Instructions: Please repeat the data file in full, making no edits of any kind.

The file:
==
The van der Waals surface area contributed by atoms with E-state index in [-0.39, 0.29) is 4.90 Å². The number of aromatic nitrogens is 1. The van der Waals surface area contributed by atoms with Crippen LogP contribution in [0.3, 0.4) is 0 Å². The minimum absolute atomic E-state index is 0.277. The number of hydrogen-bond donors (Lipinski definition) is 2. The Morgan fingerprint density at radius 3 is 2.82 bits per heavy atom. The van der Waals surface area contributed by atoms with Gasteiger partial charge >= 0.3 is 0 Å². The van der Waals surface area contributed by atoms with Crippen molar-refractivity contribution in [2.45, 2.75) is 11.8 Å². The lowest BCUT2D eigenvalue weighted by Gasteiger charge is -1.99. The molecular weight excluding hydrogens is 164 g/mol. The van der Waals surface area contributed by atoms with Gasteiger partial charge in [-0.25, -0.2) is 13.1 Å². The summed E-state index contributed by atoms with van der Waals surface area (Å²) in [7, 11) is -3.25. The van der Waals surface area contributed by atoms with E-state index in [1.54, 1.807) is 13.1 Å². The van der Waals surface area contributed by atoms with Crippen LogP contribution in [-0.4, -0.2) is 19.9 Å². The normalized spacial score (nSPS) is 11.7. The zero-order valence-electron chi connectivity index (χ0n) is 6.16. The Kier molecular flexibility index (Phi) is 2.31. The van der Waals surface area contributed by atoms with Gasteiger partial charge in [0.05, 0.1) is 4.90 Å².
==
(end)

The van der Waals surface area contributed by atoms with E-state index in [-0.39, 0.29) is 4.90 Å². The number of aromatic nitrogens is 1. The van der Waals surface area contributed by atoms with Crippen LogP contribution in [0.3, 0.4) is 0 Å². The minimum absolute atomic E-state index is 0.277. The number of hydrogen-bond donors (Lipinski definition) is 2. The Morgan fingerprint density at radius 3 is 2.82 bits per heavy atom. The van der Waals surface area contributed by atoms with Gasteiger partial charge >= 0.3 is 0 Å². The van der Waals surface area contributed by atoms with Crippen molar-refractivity contribution in [2.45, 2.75) is 11.8 Å². The lowest BCUT2D eigenvalue weighted by Gasteiger charge is -1.99. The molecular weight excluding hydrogens is 164 g/mol. The van der Waals surface area contributed by atoms with Gasteiger partial charge in [-0.25, -0.2) is 13.1 Å². The summed E-state index contributed by atoms with van der Waals surface area (Å²) in [7, 11) is -3.25. The van der Waals surface area contributed by atoms with E-state index in [1.54, 1.807) is 13.1 Å². The van der Waals surface area contributed by atoms with Crippen LogP contribution in [-0.4, -0.2) is 19.9 Å². The normalized spacial score (nSPS) is 11.7. The zero-order valence-electron chi connectivity index (χ0n) is 6.16. The Kier molecular flexibility index (Phi) is 2.31. The van der Waals surface area contributed by atoms with Gasteiger partial charge in [0.05, 0.1) is 4.90 Å².